He gave a first impression of a misplaced missionary, amidst a surrounding cabal of cannibals.
Unknown to each, we all had individually tagged him with a nickname – ;d;a;d (Father).
We still consider him as that.
The icing on the cake was applied by Jyothi the barber. With a ‘snip and snap’ he removed our last vestiges of civilisation. Almost all of us remember the facial expression of each Cadet as he walked to the full-length mirror in front of the Gun Room, which said ‘Do I Dress properly? – Do I Salute properly?’ The individual who walked away from that mirror was a stranger.
Fast forward to 1981.
Kamal had a nasty accident. End of 1984, Lalith said adios and went on to hold an appointment at ACL Cables until he retired a few years ago.
In 1985, the Navy acquired the first squadron of Dvoras, where Pubudu Atapattu carved a reputation sailing through swarms of LTTE boat clusters to wipe out the sea superiority held by them.
Kamal didn’t fully recover and was medically discharged. 1986, January 15th, Shanthi Bahar, fell into a trap in the jungles of Kattaiparichchan.
While in a heady position as a promising Naval Officer, he departed leaving a widow, a two-year-old son and a daughter yet unborn.
Upali Ranaweera took over from Pubudu to run daredevil skirmishes on the Indian Ocean driving mortal fear into a shaken enemy.
1987, Athula hung his boots, did a security stint at SriLankan Airlines and migrated to Canada.
GB Jayasundera etched a name as the best of the best ship handlers.
On many occasions he proved seamanship skills, sailing Chinese gunboats into the shallowest of waters.
He sailed close inland along the Northern coastline, where no one had dared to go before or ever since, providing Naval Gun Fire Support at close quarters during the height of battle.
1989, Jayantha Nugawela displaying the virtues of an exceptional Naval Officer, left on premature retirement.
Siri gained a reputation as the only Officer in the Navy, who would feed chicken to his men every day! He eventually gained two stars before retiring.
Tenne, Kolitha and Ananda were much-loved characters in the Navy, who in their individual ways proved to be capable administrators.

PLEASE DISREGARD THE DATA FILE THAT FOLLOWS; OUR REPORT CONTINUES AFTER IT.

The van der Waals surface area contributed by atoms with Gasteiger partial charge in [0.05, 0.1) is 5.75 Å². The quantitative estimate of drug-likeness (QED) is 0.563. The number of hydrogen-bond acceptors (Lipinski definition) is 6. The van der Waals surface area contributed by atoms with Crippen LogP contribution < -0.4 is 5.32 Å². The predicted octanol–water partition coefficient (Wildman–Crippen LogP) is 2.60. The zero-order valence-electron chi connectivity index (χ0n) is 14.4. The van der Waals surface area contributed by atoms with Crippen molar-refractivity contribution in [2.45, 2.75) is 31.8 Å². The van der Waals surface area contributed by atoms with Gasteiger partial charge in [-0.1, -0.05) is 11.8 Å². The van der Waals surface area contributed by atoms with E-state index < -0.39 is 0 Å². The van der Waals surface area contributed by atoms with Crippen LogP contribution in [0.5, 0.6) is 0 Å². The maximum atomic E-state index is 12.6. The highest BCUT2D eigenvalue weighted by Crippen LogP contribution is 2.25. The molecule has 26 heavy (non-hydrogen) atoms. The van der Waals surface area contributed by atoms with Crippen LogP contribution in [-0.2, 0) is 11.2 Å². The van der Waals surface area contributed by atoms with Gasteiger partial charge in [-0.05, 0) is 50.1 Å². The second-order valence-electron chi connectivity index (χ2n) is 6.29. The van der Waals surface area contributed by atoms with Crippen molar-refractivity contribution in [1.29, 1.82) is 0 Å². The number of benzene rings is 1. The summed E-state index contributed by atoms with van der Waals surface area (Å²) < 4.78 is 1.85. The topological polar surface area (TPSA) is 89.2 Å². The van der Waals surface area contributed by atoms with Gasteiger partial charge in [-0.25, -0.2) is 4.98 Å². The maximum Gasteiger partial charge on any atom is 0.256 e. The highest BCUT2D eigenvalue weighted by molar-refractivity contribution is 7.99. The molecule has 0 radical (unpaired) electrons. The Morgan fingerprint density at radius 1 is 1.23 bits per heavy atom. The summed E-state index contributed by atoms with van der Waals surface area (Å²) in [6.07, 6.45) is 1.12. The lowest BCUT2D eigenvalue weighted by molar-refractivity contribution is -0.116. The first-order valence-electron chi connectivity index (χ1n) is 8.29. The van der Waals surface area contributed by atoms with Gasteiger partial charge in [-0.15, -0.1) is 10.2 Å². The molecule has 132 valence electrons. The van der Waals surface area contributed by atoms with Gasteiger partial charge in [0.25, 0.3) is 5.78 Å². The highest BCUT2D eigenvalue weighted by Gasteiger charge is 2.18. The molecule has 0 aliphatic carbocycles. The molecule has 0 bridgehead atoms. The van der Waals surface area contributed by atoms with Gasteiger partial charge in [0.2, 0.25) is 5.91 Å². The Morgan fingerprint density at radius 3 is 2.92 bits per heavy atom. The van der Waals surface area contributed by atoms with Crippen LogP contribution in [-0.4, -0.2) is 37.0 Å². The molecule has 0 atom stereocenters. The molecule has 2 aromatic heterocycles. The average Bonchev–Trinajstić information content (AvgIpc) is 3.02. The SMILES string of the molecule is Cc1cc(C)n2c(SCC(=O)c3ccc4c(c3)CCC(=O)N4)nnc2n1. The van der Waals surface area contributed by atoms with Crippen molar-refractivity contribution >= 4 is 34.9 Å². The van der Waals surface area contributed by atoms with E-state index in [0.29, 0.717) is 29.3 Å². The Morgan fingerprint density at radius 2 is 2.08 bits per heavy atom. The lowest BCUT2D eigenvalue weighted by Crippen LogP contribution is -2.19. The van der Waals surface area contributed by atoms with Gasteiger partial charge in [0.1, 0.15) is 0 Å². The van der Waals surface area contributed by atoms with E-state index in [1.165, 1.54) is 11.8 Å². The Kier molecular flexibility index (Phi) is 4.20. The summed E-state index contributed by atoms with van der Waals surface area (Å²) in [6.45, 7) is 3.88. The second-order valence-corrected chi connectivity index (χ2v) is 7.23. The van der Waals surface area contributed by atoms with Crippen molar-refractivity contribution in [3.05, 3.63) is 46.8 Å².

Kolitha retired to migrate to Australia. Ananda too retired in 1995. Tenne hung on to gain two stars and become Chief of Staff of the Navy. Parakrama and Mohan were a duo of impressionable characters.
They held themselves tough and strong through thick and thin in the face of depressing and demoralising opposition. Both retired in 1995.
Ivan proved his mettle by leading the Engineering Department to dizzying platforms of competence and initiative.
The boat-building project he pioneered in 2000, manufactured small boats in-house.
It paved the way to create Small Boat Squadrons (SBS). In the final encounter, it was these squadrons that became the nemesis of Sea Tigers and the LTTE.
Five out of sixteen achieved the rank of Rear Admiral. Shanthi died in Action. Upali and Mohan after retirement. Alongside them, four of our spouses, Nalini, Uttara, Princess and Sapumalee, an integral part of our family, passed on leaving behind a sense of erosion.
Our Assistant Divisional Officer, Mohan Jayamaha was part of the tragic bomb at Araly Point.
Master Chief Petty Officer (GI) Dharmapala could not overcome a sickness he developed.
We that are alive and around will meet to spend a weekend of recollection and reminiscing, giving thanks to those who moulded us on our paths of destiny.
There will be plenty to talk, many tales retold, old songs re-sung remembering the long, winding, tortuous, path.
Sometimes sorrowful, sometimes filled with mirth, sometimes hazardous, but a remarkable journey of fifty years.
Surely a time to sing ‘taps’, even if we do not sing anything else. I am Rear Admiral Tony Abeyasena (retd.)